The Telefile
<i>Mind Games</i>: A Jedi Mind Trick of Sheer Boredom

It should be stated, first and foremost, that Steve Zahn really should be in just about everything. The underrated, scene-stealing actor is the best part of anything he's in (see: That Thing You Do!, Rescue Dawn, Joy Ride, among others) and always seems to be the missing link that improves a movie or TV show. The goofy, but lovable Zahn is, without a doubt, the best thing about the new dramedy Mind Games, but even his talents can't save this from being an ultimately ridiculous -- but most notably, boring -- slog.

Zahn -- returning to the small screen for the first time since Treme wrapped up -- plays Clark, a brilliant, but manic and disgraced psychology professor battling his own struggles (he's bipolar) and heartache (he had an affair with a 22-year-old student that went awry). Zahn is definitely playing to the cheap seats in this one and I'm certain this is an inaccurate portrayal of bipolar disorder, but he's still the most interesting thing about the show.

Anyway, Clark and his recently-released-from-prison con artist brother Ross (Christian Slater, still snarling his way through just about everything) run a business that basically allows them to play God. Let me explain: Clark and Ross use their respective skills to change the outcome of situations by getting into people's heads. For instance, in the pilot episode, one of their clients is a desperate mother looking to get approval from a health insurance representative for her son's much-needed surgery. (You know how easily swayed those health insurance folks are.) Cue Ross, Clark and their quirky, good-looking team (which includes a hipster nerd trust-fund kid and a beautiful actress, among other ultimately forgettable players) to alter the situation to the outcome they want.

There's a lot of talk about moral dilemmas here (do they use their "powers" for good or evil or should they even be attempting any of this at all?) which is necessary. In fact, at one point, Ross literally asks one of his employees out loud, "How do you feel about moral ambiguity?" But the big issue here is why the majority of the issue is focused on bickering (especially when Ross's very annoying ex-wife comes into the picture) instead of the whole, you know, mind game aspect. After a lot of explaining to the audience what they're doing (an "adrenalized implantation" makes people think they've found their true selves in high-pressure situations) we do get to see the set-up of their plans, but not the actual outcomes of said manipulations.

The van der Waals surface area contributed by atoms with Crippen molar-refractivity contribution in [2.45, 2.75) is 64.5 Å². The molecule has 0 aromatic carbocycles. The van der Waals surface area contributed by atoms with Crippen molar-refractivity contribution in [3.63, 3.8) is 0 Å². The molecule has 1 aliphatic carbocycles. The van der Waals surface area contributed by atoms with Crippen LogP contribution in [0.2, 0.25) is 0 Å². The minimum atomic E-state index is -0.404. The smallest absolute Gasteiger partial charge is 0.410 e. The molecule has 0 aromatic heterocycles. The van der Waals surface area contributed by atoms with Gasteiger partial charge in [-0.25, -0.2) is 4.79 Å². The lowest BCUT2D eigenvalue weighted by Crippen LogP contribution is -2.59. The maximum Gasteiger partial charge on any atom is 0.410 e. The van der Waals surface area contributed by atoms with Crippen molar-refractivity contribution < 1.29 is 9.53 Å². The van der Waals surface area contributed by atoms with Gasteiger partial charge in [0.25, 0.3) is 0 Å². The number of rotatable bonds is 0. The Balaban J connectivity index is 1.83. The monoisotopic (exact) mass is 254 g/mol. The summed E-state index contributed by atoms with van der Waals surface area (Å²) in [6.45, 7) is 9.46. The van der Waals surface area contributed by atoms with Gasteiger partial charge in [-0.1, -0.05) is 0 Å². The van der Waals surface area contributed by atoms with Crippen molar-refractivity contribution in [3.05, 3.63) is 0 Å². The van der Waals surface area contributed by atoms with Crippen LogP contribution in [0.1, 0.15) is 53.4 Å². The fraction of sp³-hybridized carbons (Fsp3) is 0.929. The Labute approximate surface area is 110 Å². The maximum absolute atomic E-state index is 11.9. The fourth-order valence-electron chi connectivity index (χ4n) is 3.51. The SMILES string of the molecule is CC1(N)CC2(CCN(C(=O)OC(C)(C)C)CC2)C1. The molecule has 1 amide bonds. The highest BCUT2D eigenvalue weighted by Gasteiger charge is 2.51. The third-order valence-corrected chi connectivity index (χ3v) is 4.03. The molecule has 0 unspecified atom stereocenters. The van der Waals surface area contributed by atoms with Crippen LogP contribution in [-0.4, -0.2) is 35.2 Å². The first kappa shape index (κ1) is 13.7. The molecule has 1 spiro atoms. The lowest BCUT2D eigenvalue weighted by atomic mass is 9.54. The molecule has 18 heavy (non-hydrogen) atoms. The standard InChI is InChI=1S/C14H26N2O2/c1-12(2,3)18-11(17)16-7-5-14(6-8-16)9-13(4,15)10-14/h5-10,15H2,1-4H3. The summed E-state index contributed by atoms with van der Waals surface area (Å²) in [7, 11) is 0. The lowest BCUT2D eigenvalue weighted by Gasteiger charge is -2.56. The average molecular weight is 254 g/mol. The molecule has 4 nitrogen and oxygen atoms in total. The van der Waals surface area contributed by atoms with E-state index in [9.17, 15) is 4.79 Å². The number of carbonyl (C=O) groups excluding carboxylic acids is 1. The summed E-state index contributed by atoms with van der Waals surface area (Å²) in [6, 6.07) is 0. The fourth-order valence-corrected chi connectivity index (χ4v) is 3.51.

And never mind that this is a wholly absurd premise to begin with (they can change anyone's mind and change the course of an event to their liking) because it is. It's actually far more frustrating to watch them complain about their failing business (maybe don't have your office in a trendy Chicago loft, if that's the case) and express their feelings ("Maybe Clark doesn't need me, maybe I need him," Ross says in a moment of self-discovery) or an absolutely ridiculous third-act twist revolving around Clark and the girl he still loves/has been desperately stalking.

There's a scene where Zahn's character Clark is triggered by "Summer Lovin'" and takes to the streets screaming, and the gall and blatant stupidity of Mind Games may make you want to do the same exact thing. Slater's Ross sarcastically declares to himself at the end of the episode, "I'm sure it's going to be smooth sailing from here on out" as if to tempt viewers with a "It's about to get soooo crazy, stay tuned!" message, but I'm not falling for that mind trick, thanks. You can't even sway me with Zahn.




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